MUSED
BellaOnline Literary Review
Kooki Kool 2 by Mark Berkery

Non Fiction


No Piece of Cake

Coral Kelly Ragognetti

I want to buy a cake. No, I want to make one for him. I cannot remember if he preferred chocolate or vanilla, but it’s possible I inherited the vanilla bean gene from him. If he had it his way, his birthday "cake" would be made of ground turkey, iced with ketchup, and sprinkled with crushed painkillers. And to wash it all down, he´d choose a Coors Light. I always had better choices in mind for him.

My husband may wonder why I have decided to bake a cake on a random Thursday evening, but as long as chocolate is involved, there shouldn’t be many questions. I don´t expect him to remember that it´s my dad´s 49th birthday. They never met. My better half is loving, supportive, but admittedly poor when it comes to remembering birthdays, anyhow. I am not in the mood to explain why I want to bake a cake for someone who is three-thousand miles away, so I will just say I am having a bout of monthly menstrual cravings. The inquisition usually ends there. Once the intense mixed emotion of this day wanes, I´ll remind him of its significance and he´ll hold me closely as I fight back tears.

As I sit in my car waiting for an appointment, I picture the baking aisle at the grocery store with the endless combinations of boxed cake mixes and frostings. What would Dad like best: German chocolate, French vanilla, lemon, cream cheese, angel´s food, or devil´s food? I haven’t the slightest idea. I can call my grandmother and ask her about his favorite flavors, but I know today is not a good day. The more I review the options in my head — the same goodies I´ve perused each time my sweet tooth gains control — the more I realize how little I know about the intricacies of my father.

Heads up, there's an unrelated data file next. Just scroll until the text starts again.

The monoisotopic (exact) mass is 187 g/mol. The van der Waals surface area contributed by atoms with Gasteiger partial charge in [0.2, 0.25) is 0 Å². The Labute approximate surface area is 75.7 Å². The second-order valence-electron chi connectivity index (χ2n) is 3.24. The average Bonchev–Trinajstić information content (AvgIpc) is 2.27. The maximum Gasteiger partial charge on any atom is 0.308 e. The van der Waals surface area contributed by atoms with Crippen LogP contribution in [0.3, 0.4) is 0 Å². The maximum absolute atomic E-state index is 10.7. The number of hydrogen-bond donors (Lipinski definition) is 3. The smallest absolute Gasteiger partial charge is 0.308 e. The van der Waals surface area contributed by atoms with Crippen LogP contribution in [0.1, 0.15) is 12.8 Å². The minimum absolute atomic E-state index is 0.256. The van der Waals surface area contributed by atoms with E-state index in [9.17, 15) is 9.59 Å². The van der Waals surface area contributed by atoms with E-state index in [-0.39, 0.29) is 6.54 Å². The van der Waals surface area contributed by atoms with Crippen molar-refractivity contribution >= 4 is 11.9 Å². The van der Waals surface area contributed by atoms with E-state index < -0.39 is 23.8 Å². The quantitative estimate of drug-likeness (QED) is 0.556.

I don´t know his favorite cake, color, musician, movie, surfboard brand or book. He was not a high school graduate and I am not sure if he ever read an entire book. He did, however, share the lore of Island of the Blue Dolphins, a tale set on an island, just off the coast of our hometown, Port Hueneme. I am tempted to believe that someone offered the Cliffs Notes version to him, and he carried along as though he read it himself. He did, however, love ice cream and surfing, and, as I mentioned previously, ketchup, ground turkey, alcohol, and controlled and illegal substances. He was also a dreamer.

When I think of birthdays, I often reflect on the prose emblazoned on the bottle of Philosophy Purity facial cleanser in my shower. It discusses how we are born pure and innocent, without malice, and that daily cleansing is a way to maintain, or even bring back, a sense of virginal innocence. I think that the notion is a bit nonsensical and idealistic, yet it sticks with me and I reread it on a daily basis.

Is my father´s birthday a celebration of former innocence and purity? Was he able to wash away the alcoholism, the drug addictions, the affairs, or the cancer with an over-priced bottle? Perhaps he believed so, but the bottle he chose was Patron Silver from a liquor store, not Purity from Sephora.
Is a birthday a fresh start at a new year? Or is it just a step closer to a social security check as one continues the same habits as an older man or woman? I´m not so sure. Either way, we believe it is a time to celebrate, bear gifts and extinguish candles to a copyrighted tune that cannot be sung in restaurants. And sometimes we punch, for good luck, of course.

Does it really matter if I don´t get his favorite cake? It´s the thought that counts, right? And some have said that if you are unsure about a gift, to buy something you like just in case the recipient doesn´t like it. I will just choose white cake mix and chocolate frosting — my favorite combination — if I can muster the courage to truly acknowledge this day. Should I buy candles also? They come in packs of twelve and twenty-four, meaning I´ll need to buy an extra package for the forty-ninth candle. He´s not here to blow them out anyway and that special birthday wish is now a moot point. No candles then.